(Bloomberg) -- The rise of Modern Monetary Theory signals the increasing popularity of using government fiscal tools to stimulate growth, according to Pacific Investment Management Co.

“The recent prominence of MMT in the public debate is symptomatic of a broader paradigm shift away from discussions of fiscal austerity to a new mainstream view that fiscal policy should become a more active tool to stimulate growth, counter the global savings glut and address rising income and wealth inequality,” Joachim Fels and Andrew Balls wrote in an economic outlook released Thursday.

Pimco acknowledged that critics of the controversial theory say it’s “neither Modern, nor Monetary nor a Theory.” One participant at the latest quarterly forum of Pimco’s money managers and global advisory board quipped, “What is correct in this doctrine is not new, and what is new in it is not correct,” Fels and Balls wrote.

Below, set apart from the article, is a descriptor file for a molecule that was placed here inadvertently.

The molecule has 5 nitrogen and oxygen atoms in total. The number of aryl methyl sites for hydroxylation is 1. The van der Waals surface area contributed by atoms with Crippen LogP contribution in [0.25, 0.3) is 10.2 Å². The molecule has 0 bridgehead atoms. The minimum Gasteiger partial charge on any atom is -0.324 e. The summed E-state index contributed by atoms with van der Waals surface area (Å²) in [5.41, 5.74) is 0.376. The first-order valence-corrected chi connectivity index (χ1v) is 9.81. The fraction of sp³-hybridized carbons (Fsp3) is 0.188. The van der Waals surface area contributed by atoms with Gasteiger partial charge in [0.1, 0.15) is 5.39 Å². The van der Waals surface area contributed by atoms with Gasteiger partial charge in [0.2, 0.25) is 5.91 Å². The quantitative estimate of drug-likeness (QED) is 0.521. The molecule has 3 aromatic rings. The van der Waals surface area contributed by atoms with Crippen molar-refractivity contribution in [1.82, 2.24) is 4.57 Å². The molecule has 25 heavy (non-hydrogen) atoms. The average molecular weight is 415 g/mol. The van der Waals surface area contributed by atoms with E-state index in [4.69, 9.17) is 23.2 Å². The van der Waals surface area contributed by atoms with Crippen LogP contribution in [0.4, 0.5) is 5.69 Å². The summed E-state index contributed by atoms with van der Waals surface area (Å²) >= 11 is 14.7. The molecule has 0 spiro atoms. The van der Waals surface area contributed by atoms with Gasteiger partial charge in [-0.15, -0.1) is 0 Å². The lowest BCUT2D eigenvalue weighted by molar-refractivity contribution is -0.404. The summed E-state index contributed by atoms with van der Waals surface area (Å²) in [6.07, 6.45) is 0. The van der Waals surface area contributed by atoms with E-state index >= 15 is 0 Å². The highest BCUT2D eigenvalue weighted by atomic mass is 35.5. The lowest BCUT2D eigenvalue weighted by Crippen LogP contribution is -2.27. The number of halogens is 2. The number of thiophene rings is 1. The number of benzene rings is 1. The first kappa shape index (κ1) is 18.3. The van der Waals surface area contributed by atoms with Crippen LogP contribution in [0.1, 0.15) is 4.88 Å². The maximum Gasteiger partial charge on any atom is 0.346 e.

Finance executives who have criticized MMT include DoubleLine Capital’s Jeffrey Gundlach and BlackRock Inc.’s Larry Fink.

The firm also said:

  • Favored assets include mortgage-backed securities, inflation-protected securities and high-yielding emerging-market currencies
  • Investors should be cautious on corporate credit and sovereign bonds from Italy and the U.K.
  • The Fed is unlikely to raise or lower rates this year as inflation remains tame and economic growth appears to be cooling

To contact the reporter on this story: John Gittelsohn in Los Angeles at johngitt@bloomberg.net

To contact the editors responsible for this story: Margaret Collins at mcollins45@bloomberg.net, Josh Friedman, Melissa Karsh

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